The song title: ‘YMF’ refers to ‘Young Mind Fuck’, one of Ab-Soul’s nick-names for himself. (I originally misheard it, without seeing the correct title, as ‘why you mad?’ and the mmmmm in response being like a disapproving meme from the Internet)


For a long while I wondered where all the hip-hop love songs were (and even wrote about this, some time ago; paying some respect to the mad-genius of ODB and the two quintessential hip-hop love songs: LL Cool J’s  ‘I need love’ from 1987 and Method Man/Mary J Blige’s ‘I’ll be there for you/You’re all I need to get by’ 1995).

Considering the explicit debt to Soul music, the fact that the 90s and post musicians were the descendants of these 70s singers, I was surprised that there were so few hip-hop love songs. There are some, certainly, but compared to other music forms, not a lot. I noticed how you could listen to albums from 90s hip-hop stars and never hear them speak of their emotional lives, outside passing references to girlfriends or women they liked maybe. Other emotional and psychological states came through – loneliness, frustration, anger … – but not love.

(Here’s another perspective, though – and something I also believe – the fact that the early hip-hop storytellers had a breadth of interests, outside the typical boy-meets-girl/boy-loses-girl scenario might also be a strength, in the way these artists could convey the political and poetic and their sense of self within the same breath).  

If hip-hop artists did express love, often the focus was on storytelling so that the love came to represent something ‘bigger’ and in so doing became an abstraction (see Common’s ‘I used to love H.E.R’ from his 1994 album Resurrection

a lament for the commercialisation of hip-hop and expression of Common’s nostalgia for his youth. This is a great song, a classic song, but it marks out totally different territory from the raw intensity of Ab-Soul’s ‘YMF’. One is cool, the other hot).

Maybe I’m being a bit tough on hip-hop here; there aren’t that many love songs in Heavy Metal or Thrash either, even though I’m far from an expert on those genres. Here’s a good place to start if you want to put up a counter-attack: Complex’s 2012 Best 25 Hip-Hop love songs, spanning the decades, with the best lines from each. Can’t go past these lyrics from 50 Cent f/ Nate Dogg '21 Questions' (2003) 

Now, would you leave me
If your father found out I was thugging?
Do you believe me when I tell you, “You the one I’m loving”?
Are you mad ‘cause I’m asking you 21 questions?
Are you my soulmate? ‘Cause if so, girl, you a blessing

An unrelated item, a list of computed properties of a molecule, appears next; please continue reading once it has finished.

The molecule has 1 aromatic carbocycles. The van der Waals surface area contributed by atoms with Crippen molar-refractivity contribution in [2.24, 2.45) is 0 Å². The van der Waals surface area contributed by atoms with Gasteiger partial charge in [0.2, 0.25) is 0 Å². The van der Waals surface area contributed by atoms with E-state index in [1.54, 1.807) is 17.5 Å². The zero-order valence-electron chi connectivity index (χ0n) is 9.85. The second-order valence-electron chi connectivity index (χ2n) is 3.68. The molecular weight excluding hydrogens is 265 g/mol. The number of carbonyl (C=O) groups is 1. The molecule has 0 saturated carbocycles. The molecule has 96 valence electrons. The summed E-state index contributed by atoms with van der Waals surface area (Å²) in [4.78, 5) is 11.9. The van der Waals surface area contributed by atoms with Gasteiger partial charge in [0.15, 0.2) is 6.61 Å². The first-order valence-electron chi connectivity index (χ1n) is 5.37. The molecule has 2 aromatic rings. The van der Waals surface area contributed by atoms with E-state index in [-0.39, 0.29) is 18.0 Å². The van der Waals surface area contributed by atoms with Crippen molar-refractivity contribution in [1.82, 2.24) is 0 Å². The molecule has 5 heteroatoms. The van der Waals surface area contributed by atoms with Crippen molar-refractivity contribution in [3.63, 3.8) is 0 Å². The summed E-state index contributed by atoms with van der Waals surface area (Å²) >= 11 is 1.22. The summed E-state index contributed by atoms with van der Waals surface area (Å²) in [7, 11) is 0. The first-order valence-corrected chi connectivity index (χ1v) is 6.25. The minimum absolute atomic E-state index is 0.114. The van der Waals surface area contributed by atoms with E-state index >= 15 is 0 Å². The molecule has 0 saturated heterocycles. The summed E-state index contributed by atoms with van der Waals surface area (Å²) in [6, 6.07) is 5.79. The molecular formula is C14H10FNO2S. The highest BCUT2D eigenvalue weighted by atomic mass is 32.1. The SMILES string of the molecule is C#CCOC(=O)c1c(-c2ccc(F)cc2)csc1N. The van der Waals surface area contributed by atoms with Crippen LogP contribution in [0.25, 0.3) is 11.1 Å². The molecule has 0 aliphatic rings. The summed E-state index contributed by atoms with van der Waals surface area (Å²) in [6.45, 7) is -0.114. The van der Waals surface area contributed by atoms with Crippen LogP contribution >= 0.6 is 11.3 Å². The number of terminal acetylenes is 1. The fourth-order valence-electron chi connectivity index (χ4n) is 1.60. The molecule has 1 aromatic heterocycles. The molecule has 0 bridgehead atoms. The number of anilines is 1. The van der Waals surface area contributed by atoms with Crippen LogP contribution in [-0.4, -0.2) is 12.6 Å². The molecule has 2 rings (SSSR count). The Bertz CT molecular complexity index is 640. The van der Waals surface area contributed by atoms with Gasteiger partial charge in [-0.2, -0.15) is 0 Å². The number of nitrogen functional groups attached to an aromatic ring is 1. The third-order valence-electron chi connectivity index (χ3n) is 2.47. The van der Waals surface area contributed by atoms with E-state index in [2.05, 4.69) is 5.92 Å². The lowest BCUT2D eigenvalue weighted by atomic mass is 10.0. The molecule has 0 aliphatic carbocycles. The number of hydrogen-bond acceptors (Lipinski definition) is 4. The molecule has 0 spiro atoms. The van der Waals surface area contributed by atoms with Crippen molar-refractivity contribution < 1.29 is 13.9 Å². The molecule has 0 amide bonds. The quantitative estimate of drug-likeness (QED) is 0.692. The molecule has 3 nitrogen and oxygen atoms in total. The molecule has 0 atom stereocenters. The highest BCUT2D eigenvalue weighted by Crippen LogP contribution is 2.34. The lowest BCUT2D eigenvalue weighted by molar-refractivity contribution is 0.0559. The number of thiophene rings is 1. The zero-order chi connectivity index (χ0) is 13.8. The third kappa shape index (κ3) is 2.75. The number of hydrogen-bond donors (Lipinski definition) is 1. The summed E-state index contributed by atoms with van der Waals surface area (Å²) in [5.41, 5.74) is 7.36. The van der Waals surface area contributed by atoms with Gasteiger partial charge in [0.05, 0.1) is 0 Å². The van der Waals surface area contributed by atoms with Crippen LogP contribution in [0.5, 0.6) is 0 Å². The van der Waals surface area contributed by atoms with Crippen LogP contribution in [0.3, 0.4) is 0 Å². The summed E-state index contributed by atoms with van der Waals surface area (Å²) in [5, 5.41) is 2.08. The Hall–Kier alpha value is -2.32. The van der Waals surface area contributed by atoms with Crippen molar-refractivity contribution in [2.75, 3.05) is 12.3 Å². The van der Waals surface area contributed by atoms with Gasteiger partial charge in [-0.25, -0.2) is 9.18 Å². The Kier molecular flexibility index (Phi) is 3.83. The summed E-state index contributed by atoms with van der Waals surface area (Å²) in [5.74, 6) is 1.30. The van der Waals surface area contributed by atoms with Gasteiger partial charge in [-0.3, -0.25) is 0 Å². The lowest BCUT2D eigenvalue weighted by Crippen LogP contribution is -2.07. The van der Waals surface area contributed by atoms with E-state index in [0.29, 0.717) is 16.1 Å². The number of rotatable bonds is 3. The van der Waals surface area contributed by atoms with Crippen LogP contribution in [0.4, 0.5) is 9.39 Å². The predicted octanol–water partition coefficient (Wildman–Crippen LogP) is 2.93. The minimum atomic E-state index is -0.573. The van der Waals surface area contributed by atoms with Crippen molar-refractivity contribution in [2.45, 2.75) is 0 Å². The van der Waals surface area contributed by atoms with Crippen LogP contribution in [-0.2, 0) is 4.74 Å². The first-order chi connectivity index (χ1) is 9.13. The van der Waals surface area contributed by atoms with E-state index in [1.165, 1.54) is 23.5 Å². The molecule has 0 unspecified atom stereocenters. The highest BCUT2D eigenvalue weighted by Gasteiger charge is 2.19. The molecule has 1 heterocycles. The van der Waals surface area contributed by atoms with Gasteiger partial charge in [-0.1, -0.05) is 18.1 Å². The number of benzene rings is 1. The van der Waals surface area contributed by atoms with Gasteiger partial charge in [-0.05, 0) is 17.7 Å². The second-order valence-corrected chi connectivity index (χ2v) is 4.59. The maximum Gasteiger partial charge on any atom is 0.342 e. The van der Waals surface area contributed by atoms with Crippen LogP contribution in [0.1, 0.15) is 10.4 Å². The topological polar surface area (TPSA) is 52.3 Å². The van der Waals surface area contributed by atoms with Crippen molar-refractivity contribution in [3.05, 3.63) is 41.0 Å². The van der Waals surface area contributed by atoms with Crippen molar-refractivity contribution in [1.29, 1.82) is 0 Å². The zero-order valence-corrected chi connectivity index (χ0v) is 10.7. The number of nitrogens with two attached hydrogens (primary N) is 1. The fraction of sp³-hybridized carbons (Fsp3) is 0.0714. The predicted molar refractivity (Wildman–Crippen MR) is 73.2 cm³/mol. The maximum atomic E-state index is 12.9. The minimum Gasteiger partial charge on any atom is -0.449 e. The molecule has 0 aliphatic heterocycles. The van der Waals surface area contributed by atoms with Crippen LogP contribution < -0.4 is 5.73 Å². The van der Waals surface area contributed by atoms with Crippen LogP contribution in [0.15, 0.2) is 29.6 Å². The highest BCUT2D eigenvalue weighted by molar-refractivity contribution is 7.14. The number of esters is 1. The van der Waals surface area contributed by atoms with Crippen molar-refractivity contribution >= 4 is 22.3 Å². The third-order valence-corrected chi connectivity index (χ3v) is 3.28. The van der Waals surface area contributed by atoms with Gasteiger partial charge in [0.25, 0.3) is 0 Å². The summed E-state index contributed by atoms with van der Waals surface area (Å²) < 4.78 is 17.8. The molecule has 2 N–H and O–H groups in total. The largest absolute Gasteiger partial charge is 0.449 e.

Do you trust me enough to tell me your dreams?
I’m staring at you, trying to figure how you got in them jeans

It also includes the classic line: 'I love you like a fat kid love cake.' And don't forget The Pharcyde’s ‘Passin’ me by' (1992) 'And if I was your man then I would be true/The only lying I would do is in the bed with you.' Sweet.   

Compared to other tracks on DWTW, ‘YMF’ is quite conventional in a musical sense, but this is not a weakness, as love songs (generally, most of the time) require a certain degree of conservatism to make them appear sincere. Love songs need to be stripped back, so that the focus remains on the singer's emotional state. It needs to be simple for the message to be clear and for the listeners to trust the sentiment, to believe it.

Having said that, even if ‘YMF’ is less daring than other songs on the record, it still has a lot of musical interest. The cruisy beginning and that over-basic beat - a repetitive double-beat - around 1’20” the track’s key sample – that squiggly distorted guitar sound that may/may not be from Kanye West’s ‘Runaway’ if it were that’d make sense – that builds over the song, at 2 minutes Ab-Soul makes a reference to an earlier song of his …

‘Stigmata’ from the These Days record (2014).

In ‘YMF Ab-Soul sings:

[Verse 1: Ab-Soul]
... And then I said that I would carry the cross
That wasn’t just a quote I stole from Nas (naw)
And like I said, It wasn’t written
But still I’m taking over with this ether
And since he got a new bitch
He ain’t dropped no new music, either
Told my lady I was an alien; she believed my ass
I said “Sike!”, I didn’t tell you E.T. was back

The logic behind this reference to Nas and his previous quoting the following lines from Nas’s song, ‘The Cross’ in ‘Stigmata’ isn't spelled out … ‘I carry the cross/If Virgin Mary would've had an abortion, I'd still be carried in a chariot/With stampeding horses...'

You could make a case that 'YMF' is not really about love, but rather an exploration of what’s going on inside Ab-Soul’s brain. In this sense, the following lines from the same verse are deeply resonant: 'They don't even know what eye is about/Is he non-fiction or not? Is it politics or hip-hop?' As others before me have also noticed the brooding harmony, backing vocals that come in at 4 minutes and become exposed at around 4’30 sound like a direct act of homage to Nirvana (and their track ‘On a Plain’) - Kurt Cobain understood paranoia.

And then 'YMF' closes with one of the best outros I’ve heard in recent hip-hop from Alia Zin, an ‘independent hip-hop artist from Southern California’:  

In the beginning, I created the heavens and the earth
Now, the earth was formless and empty
Darkness was over the surface of the deep
And my spirit was hovering over the waters
And I said, let there be light

Zin’s voice and the way she evokes this scene, with all of its Biblical references; so redolent of shared cultural norms, while remaining mysterious is a perfect conclusion to this song. Keeping it dark (no matter what the words say).